Exhibit #3: Note the astute angle, the subtle statement, the invitation to keying the paint job...

Exhibit #4: No comment.

Exhibit #5: Look at THIS jerk! No consideration whatsoever. What kind of arrogant, self-centered person would park like this? What a nut job.

Okay, so this last photo needs some s’plaining. Yes, that’s, ah, my car, and yes, I did, er, come over the line a little bit and boy! was I surprised when I got back from the store. There is only one possible rational explanation (or better to call it an “explanatory rationalization”?) and here it is:

While I was inside shopping, the ground under my car shifted to the left.

The end.





Bubbles, Trouble, Oil and Rubble

1 05 2011

e all live in bubbles, often of our own making.  But other bubbles are imposed on us.  Some random observations.

Almost four months in Israel and I see some of these bubbles.  One is my Jewish bubble.  Hanaton is a small community of about 120 families, all Jewish.  Only a few miles from our house, and clearly visible (and audible) across the valley, is the Israeli Arab village of Kafar Manda.  A Muslim bubble.  At night the green lights from its five mosques shine brightly; and from those five mosques five times a day we hear five different muezzins’ calling the faithful to prayer in the adhan:  “Allah hu akbar!” God is great!  Sometimes our neighbors’ prayer calls mingle with our prayers during our own services.  “Shma’ Yisra’el… Allah hu akbar!” enters the worshiper’s mind in a fusion of liturgy and Semitic linguistics: “Hear, O Israel… God is great!”

Their bubble, our bubble: a momentary merging.

Thinking about it a little further, adhan (pronounced “azan” or “ezan”) is the linguistic cognate of the Hebrew ozen meaning “ear.”  Jews and Muslims “giving ear” to the oneness of God.  Two bubbles, one God.

A mosque in Kafar Manda as seen from our front yard. (Taken with a telephoto lens.)

Sometimes at night, I look across the valley at those green lights.  How permeable are our mutual bubbles?  What are the obstacles?  A few immediate, and perhaps challenging, answers: language, religion, history.  Trying to overcome some of these obstacles we already made some friends in Kafar Manda, Anat having taken a Galilean Arabic cooking class from a woman named Razala whose husband, Ali, is an organic farmer.  We now buy most of our produce from Ali.  We’ve been to each others’ homes.  They are a faithful Muslim family, and as in traditional Arab culture, their grown children live quite nearby: upstairs in a third floor built specifically for his “son the doctor,” or next door for his other son and daughter.

We sometimes shop in Kafar Manda for various household items and I often gas up my car there.  Also, leaving Hanaton northward requires going through Kafar Manda, and by dozens more Arab villages, each with its own character.  My daughter’s school bus goes through the relatively prosperous Bedouin village of Zarzir to get to her school in Giva’at Elah.  A dozen or so Bedouin children from Zarzir attend her school.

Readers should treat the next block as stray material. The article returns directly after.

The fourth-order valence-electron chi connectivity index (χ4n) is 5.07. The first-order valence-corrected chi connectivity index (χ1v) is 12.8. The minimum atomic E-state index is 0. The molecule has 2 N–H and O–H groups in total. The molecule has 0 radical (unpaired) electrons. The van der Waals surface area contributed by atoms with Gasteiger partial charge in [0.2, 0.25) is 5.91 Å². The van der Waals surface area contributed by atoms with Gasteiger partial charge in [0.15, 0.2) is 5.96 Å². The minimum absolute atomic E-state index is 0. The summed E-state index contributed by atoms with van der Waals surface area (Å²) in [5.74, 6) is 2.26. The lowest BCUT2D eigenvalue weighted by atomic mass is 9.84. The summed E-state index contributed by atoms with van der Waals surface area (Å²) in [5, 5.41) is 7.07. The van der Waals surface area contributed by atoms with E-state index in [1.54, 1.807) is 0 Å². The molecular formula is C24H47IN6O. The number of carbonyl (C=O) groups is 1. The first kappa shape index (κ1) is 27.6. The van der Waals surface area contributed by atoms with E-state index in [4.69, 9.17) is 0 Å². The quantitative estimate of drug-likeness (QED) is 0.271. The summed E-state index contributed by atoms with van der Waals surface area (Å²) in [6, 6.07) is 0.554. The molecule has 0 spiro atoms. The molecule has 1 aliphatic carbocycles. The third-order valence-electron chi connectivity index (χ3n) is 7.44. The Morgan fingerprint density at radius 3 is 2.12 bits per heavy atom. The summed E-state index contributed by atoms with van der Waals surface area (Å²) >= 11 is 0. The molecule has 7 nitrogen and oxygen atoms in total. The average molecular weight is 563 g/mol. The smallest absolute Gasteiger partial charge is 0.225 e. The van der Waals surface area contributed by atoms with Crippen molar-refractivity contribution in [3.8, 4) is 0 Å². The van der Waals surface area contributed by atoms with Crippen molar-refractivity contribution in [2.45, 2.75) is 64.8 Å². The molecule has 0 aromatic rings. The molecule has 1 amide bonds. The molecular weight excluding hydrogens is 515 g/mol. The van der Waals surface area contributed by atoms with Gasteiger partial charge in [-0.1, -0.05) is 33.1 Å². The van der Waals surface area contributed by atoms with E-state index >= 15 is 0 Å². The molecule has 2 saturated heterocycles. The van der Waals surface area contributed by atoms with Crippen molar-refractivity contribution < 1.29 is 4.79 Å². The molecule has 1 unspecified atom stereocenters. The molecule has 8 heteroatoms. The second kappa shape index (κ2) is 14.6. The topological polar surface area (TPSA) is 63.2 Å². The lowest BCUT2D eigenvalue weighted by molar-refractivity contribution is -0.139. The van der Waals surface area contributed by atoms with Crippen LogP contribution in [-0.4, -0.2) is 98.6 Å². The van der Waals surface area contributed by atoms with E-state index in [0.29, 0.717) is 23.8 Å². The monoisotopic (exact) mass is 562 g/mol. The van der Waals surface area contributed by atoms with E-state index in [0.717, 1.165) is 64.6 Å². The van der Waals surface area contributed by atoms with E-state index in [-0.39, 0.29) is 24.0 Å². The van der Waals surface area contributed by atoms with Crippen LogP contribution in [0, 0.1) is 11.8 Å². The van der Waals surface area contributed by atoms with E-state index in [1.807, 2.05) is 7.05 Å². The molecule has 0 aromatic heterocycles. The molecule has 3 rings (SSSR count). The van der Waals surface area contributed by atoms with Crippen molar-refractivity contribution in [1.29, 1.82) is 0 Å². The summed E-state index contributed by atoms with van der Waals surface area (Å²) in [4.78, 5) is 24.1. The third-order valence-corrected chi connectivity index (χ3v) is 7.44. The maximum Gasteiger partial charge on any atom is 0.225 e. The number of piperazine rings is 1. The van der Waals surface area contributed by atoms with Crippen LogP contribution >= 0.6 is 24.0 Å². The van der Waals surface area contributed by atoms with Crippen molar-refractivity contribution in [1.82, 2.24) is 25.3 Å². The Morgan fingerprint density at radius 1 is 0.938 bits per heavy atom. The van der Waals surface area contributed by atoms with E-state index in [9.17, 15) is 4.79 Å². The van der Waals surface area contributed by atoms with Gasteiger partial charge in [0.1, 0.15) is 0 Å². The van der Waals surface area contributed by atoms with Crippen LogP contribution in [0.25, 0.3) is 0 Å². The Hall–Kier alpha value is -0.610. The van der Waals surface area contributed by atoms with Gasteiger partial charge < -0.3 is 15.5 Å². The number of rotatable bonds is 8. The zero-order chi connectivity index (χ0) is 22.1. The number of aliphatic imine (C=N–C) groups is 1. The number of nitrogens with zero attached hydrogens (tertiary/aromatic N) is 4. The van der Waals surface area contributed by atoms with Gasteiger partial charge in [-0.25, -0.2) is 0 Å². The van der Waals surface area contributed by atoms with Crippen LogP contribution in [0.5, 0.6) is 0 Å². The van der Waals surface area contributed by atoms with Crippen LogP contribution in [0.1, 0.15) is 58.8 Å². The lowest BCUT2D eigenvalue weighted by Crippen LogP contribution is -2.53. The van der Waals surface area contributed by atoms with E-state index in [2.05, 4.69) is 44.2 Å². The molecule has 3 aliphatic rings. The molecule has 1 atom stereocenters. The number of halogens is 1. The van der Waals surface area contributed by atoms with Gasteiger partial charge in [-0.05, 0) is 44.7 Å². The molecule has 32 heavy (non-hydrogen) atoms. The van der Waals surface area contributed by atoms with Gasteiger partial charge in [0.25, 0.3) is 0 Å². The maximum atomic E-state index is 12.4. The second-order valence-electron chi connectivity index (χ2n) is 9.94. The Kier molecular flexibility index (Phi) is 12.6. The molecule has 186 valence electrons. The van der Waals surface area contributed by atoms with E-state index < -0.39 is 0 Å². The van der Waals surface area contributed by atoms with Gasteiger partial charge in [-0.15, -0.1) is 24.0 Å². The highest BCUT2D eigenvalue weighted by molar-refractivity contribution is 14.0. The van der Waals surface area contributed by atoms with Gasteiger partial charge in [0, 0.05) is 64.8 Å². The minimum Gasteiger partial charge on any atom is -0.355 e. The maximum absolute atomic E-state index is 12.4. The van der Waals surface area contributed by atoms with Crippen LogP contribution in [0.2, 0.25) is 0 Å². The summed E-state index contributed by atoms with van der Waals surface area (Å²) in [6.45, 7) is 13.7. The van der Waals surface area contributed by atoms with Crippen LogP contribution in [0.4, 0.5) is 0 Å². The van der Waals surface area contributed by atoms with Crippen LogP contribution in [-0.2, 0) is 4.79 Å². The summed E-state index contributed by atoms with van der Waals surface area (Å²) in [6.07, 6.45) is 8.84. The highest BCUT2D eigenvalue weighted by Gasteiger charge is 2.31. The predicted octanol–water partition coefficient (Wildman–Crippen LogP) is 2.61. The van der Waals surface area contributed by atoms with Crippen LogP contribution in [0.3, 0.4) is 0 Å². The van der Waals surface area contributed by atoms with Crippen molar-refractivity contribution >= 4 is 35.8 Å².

(Indulge me a moment for a political aside: Some of our worst critics call Israel an “apartheid state.”  I humbly invite them to my daughter’s school to witness this “apartheid,” but I know facts won’t stand in the way of an entrenched narrative.  This is not to say there are no inequalities between Israeli Jews and Israeli Arabs, there are many.  But “apartheid”?  The state of Jewish-Arab relations in Israel is complex, multi-layered and does not resemble the one-dimensional picture some are trying to paint of Israel.  In future blogs I will explore this topic in-depth.)


nother bubble: I live in what often seems like an Anglo ghetto.  There are quite a few Americans (they all seem to come from New Jersey!) plus an assortment of Brits and South Africans.  If you so choose, you can go through an entire day without speaking a word of Hebrew.  Speaking Hebrew is bloody hard!   But, if I’m going to make it here then this is one bubble I must break through.  So, getting off to ulpan (intensive Hebrew course) in Haifa everyday is what I do.  I hitch a ride with an Israeli Hanatonian who works in Haifa, and take the bus home.  When I’m “out there” beyond my Anglo bubble there is no escaping the need to speak Hebrew.

The other day, I went to a hardware store and even managed to ask about, and buy, wall anchors, a step-down electrical converter, and batteries — all in Hebrew!  Woo-hoo!  (Or, perhaps I should say “Walla!”)

ere’s yet another bubble, this one quite serious: some fifty miles from here, about the distance between San Francisco and San Jose, is the town of Dara’a.  It is closer to us than Tel Aviv.   The catch?  Tel Aviv is in Israel, Dara’a is in Syria and has been the center of the Syrian rebellion against the dictatorship of Bashar Assad.   The Syrian army is killing its own people in the streets of Dara’a (as well as Homs, Baniyas and other Syrian cities).  Assad’s army has already killed over 100 of its citizens in Dara’a, and hundreds more elsewhere in the country.

Just down the road a bit... a revolution.

Israel is its own bubble.  It is the only democracy (to date) in the Middle East, a place where its citizens take for granted all the freedoms enjoyed in the West.  The rebellions in Syria, Yemen, Egypt, Libya, Tunisia and Bahrain — and the protests in Jordan, Morocco and Algeria — may (repeat may) bring democracy to the Arab world.  Ironically, Israeli Arab citizens enjoy more civil and human rights than in any Arab country.